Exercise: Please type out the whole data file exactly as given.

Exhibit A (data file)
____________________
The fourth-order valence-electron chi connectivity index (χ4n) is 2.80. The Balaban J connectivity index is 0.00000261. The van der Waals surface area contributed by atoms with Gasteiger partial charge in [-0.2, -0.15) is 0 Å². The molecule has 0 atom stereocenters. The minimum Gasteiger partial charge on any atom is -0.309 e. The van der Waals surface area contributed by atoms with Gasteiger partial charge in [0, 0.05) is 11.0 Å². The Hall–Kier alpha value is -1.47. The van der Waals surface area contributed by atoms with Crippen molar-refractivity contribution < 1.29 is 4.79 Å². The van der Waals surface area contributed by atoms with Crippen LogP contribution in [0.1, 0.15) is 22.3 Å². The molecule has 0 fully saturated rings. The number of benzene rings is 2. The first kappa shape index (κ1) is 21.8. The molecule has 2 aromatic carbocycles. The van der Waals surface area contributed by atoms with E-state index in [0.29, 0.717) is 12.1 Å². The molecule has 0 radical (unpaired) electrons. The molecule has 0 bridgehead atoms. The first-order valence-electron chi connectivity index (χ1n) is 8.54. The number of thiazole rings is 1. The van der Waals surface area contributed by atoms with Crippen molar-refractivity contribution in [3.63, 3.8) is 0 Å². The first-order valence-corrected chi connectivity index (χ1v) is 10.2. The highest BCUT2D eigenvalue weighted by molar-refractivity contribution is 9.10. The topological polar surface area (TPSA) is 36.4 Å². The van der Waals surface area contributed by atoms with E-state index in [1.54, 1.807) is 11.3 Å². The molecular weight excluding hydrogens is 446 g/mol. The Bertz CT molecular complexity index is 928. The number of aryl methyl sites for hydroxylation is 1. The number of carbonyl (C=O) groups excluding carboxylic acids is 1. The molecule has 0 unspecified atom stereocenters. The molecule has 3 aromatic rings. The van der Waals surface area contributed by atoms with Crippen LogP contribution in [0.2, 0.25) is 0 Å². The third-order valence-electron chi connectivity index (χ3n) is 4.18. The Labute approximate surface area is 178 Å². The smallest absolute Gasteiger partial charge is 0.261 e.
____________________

The fourth-order valence-electron chi connectivity index (χ4n) is 2.80. The Balaban J connectivity index is 0.00000261. The van der Waals surface area contributed by atoms with Gasteiger partial charge in [-0.2, -0.15) is 0 Å². The molecule has 0 atom stereocenters. The minimum Gasteiger partial charge on any atom is -0.309 e. The van der Waals surface area contributed by atoms with Gasteiger partial charge in [0, 0.05) is 11.0 Å². The Hall–Kier alpha value is -1.47. The van der Waals surface area contributed by atoms with Crippen molar-refractivity contribution < 1.29 is 4.79 Å². The van der Waals surface area contributed by atoms with Crippen LogP contribution in [0.1, 0.15) is 22.3 Å². The molecule has 0 fully saturated rings. The number of benzene rings is 2. The first kappa shape index (κ1) is 21.8. The molecule has 2 aromatic carbocycles. The van der Waals surface area contributed by atoms with E-state index in [0.29, 0.717) is 12.1 Å². The molecule has 0 radical (unpaired) electrons. The molecule has 0 bridgehead atoms. The first-order valence-electron chi connectivity index (χ1n) is 8.54. The number of thiazole rings is 1. The van der Waals surface area contributed by atoms with Crippen molar-refractivity contribution in [3.63, 3.8) is 0 Å². The first-order valence-corrected chi connectivity index (χ1v) is 10.2. The highest BCUT2D eigenvalue weighted by molar-refractivity contribution is 9.10. The topological polar surface area (TPSA) is 36.4 Å². The van der Waals surface area contributed by atoms with E-state index in [1.54, 1.807) is 11.3 Å². The molecular weight excluding hydrogens is 446 g/mol. The Bertz CT molecular complexity index is 928. The number of aryl methyl sites for hydroxylation is 1. The number of carbonyl (C=O) groups excluding carboxylic acids is 1. The molecule has 0 unspecified atom stereocenters. The molecule has 3 aromatic rings. The van der Waals surface area contributed by atoms with Crippen LogP contribution in [0.2, 0.25) is 0 Å². The third-order valence-electron chi connectivity index (χ3n) is 4.18. The Labute approximate surface area is 178 Å². The smallest absolute Gasteiger partial charge is 0.261 e.